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Toward 5G: How Will it Digitise Environments?

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Posted by Johan van der Steen on 05 Mar, 2020

 

No doubt you’ve heard that 5G is being rolled out in the UK and possibly even read the concerning headlines around Huawei.

New 5G-enabled devices are being regularly announced and everyone is getting excited about the groundbreaking experiences that 5G has promised us.

Researchers expect that the 2020 rollout of 5G will provide more opportunities for highly digitised environments. But what exactly does 5G mean? Is it really worth all the hype?

 

What is 5G?

In its most simple form, 5G simply means “fifth generation”. It’s the world’s latest generation of mobile services since its predecessors, like 4G and 3G. The major telecommunication service providers are already well into their rollout of 5G across the UK, with EE being the first to launch its coverage back in May last year. Vodafone, Three, O2, and Sky all followed shortly after.

The UK isn’t alone of course; China, South Korea, USA, and the EU countries have all made similar headways. With 5G set to become such a major component of the digital world, businesses are being encouraged to consider understanding its impact and the advantages it can bring.

Looking back at when 4G first made its appearance a decade ago, we quickly saw browsing speeds shoot up, video quality drastically improve, and game-changing companies like Uber and Netflix thrive. 4G has had a profound effect on industries and on consumer behaviour.

Therefore, we can expect to see another round of significant transformations in the digital world. 5G’s rollout is expected to be much quicker than 4G’s, so strap in as we should start seeing these changes soon. We will start seeing a world in which a company’s hundreds of thousands, or even billions, of devices are all dependent on a constant internet connection.

 

What does 5G enable?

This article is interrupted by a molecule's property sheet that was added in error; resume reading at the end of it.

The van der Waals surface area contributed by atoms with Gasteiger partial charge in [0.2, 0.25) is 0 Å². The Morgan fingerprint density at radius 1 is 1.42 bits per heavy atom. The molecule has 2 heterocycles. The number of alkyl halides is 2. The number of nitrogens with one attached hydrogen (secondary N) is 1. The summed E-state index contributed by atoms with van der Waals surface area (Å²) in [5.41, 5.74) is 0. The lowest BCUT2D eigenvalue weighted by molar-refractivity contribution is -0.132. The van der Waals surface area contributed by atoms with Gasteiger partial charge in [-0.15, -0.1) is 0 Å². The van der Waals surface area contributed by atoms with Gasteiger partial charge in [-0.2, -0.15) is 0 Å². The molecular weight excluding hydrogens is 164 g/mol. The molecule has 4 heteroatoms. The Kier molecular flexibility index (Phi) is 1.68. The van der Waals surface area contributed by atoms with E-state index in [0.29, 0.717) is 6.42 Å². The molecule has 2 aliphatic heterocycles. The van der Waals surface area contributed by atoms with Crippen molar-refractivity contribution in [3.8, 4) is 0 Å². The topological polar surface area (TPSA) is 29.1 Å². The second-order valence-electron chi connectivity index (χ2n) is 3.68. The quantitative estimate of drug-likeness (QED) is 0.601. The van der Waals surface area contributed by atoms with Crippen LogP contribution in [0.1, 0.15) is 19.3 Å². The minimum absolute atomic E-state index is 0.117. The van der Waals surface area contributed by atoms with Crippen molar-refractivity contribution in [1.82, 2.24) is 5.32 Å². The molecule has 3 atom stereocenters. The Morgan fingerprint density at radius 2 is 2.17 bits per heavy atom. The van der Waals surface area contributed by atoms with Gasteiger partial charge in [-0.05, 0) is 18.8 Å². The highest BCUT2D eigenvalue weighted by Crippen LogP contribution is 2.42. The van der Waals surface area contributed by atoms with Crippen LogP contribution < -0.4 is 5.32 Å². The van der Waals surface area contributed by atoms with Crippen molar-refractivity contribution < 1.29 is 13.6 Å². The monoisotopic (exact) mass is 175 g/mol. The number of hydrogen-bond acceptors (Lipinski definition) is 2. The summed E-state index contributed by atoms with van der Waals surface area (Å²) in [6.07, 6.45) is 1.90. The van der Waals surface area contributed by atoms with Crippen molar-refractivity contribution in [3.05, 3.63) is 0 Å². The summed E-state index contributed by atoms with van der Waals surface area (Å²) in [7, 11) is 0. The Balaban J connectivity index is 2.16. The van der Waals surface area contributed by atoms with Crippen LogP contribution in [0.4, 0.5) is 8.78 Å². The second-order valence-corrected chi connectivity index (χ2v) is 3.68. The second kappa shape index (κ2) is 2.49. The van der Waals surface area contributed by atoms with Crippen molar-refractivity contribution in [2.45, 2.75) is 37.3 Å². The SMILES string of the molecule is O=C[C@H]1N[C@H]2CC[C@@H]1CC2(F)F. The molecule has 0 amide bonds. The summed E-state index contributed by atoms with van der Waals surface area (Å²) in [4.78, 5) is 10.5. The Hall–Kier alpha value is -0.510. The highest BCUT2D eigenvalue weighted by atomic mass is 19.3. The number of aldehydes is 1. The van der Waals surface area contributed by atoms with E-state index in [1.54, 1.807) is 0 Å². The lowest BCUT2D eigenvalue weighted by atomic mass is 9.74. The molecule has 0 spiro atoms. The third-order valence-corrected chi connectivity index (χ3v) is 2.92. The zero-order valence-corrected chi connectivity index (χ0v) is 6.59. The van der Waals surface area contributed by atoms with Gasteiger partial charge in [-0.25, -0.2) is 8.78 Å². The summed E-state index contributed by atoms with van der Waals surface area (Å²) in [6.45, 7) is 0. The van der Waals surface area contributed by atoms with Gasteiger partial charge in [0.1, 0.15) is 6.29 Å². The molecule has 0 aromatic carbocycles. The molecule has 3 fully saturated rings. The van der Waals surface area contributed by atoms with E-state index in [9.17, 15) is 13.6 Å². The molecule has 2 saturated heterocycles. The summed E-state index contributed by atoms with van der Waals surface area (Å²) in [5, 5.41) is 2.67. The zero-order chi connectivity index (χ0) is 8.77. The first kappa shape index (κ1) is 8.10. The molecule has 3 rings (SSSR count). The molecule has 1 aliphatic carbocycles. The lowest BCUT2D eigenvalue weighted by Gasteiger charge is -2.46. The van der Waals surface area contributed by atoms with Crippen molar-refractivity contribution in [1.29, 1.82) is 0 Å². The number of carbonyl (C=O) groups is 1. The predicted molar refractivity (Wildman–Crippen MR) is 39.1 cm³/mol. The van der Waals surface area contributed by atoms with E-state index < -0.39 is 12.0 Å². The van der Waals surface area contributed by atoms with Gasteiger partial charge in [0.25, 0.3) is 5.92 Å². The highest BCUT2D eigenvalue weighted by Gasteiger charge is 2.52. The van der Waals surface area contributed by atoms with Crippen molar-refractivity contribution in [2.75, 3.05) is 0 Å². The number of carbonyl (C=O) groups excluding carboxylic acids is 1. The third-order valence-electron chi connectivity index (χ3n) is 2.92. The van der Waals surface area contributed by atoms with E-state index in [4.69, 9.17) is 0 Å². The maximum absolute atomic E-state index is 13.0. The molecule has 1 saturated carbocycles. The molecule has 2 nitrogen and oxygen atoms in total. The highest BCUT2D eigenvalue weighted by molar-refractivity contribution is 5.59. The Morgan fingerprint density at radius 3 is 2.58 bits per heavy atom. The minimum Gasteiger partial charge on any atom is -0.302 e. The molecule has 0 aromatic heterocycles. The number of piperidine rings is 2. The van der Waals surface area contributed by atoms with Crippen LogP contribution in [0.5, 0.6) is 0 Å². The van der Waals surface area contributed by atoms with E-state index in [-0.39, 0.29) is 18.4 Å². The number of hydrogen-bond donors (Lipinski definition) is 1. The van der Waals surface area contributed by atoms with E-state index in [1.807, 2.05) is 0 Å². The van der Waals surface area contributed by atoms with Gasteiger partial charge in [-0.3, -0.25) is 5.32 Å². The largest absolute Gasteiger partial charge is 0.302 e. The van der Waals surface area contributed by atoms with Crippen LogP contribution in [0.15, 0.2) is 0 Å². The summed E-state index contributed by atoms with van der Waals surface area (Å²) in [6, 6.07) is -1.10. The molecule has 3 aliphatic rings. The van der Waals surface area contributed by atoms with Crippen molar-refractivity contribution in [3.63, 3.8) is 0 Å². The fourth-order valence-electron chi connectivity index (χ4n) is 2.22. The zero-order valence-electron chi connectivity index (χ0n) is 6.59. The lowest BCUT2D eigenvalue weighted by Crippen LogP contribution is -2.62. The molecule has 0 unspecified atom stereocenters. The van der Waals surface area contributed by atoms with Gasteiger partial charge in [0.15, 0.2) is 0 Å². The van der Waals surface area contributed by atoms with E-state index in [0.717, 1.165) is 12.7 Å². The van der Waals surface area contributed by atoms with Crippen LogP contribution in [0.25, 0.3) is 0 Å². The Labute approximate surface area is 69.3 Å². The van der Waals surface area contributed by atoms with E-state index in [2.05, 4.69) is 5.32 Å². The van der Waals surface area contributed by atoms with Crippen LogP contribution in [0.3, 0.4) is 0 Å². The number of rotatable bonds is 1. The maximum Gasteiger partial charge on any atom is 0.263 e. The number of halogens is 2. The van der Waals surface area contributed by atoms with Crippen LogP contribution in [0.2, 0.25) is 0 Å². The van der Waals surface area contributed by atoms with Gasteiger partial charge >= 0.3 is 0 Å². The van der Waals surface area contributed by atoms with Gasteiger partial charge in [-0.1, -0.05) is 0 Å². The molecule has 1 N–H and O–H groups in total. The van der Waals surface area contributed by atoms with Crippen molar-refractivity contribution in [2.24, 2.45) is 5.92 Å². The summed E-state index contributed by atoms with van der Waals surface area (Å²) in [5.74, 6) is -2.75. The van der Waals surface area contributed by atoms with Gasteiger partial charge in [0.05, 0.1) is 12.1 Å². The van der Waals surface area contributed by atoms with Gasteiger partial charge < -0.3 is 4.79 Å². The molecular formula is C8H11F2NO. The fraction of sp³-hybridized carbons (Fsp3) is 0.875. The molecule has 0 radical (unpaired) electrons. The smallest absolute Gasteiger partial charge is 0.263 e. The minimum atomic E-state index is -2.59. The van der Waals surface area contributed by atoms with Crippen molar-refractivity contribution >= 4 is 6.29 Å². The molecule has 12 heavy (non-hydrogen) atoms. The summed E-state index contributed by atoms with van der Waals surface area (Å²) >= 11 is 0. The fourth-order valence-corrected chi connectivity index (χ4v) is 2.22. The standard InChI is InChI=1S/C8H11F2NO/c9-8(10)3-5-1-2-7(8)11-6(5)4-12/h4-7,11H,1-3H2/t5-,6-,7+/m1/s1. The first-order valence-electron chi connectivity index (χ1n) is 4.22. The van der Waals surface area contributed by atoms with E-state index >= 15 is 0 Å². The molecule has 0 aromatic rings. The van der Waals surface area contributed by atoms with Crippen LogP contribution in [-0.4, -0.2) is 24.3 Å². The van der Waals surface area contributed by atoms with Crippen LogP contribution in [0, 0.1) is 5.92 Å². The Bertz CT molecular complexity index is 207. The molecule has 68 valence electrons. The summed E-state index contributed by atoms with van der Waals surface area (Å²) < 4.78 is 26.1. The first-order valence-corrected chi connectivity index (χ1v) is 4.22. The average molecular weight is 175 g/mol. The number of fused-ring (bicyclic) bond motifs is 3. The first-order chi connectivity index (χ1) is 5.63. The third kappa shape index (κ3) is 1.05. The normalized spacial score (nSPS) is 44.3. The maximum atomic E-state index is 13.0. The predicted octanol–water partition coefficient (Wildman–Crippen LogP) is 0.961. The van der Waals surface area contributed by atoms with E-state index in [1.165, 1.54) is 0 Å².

Faster connections

Speed is the name of the game. 5G promises to be up to 100 times faster than 4G, and a staggering 2,000 times faster than 3G. The real results might be different, but still there’s no question that there will be an astronomical shift in speed. Existing and new services that require a fast internet connection, such as ride-share apps, will also be able to better connect to rural areas allowing companies to cater to and connect with a wider network of consumers.

 

Less lag

On the other side, we’re also going to experience much less latency (lag). Essentially, 5G will have fewer restrictions than 4G, in terms of being able to connect to thousands of devices simultaneously – whether that’s a mobile phone or IoT-related devices.

At Future Platforms, we have had challenges overcoming the issue of a large number of devices trying to connect at once in a small space, with the Glastonbury Festival app. Once a challenge that needed planning around, 5G users will easily expect to effortlessly access data at big events, where previously they got slow service or no signal at all. By allowing data for millions of devices per square km, companies have much higher capabilities in organising big events like Glastonbury Festival and many others, and this will allow smart cities to become a reality.

 

Better transportation

While big events will definitely benefit from 5G, the transport sector is set to be the real winner. Companies and consumers can already track vehicles with updates every few seconds, pinpointing their vehicle’s location (we even developed a system ourselves with the Domino’s Driver app). With 5G, companies will be in a position where vehicles can communicate their exact position and speed in real time.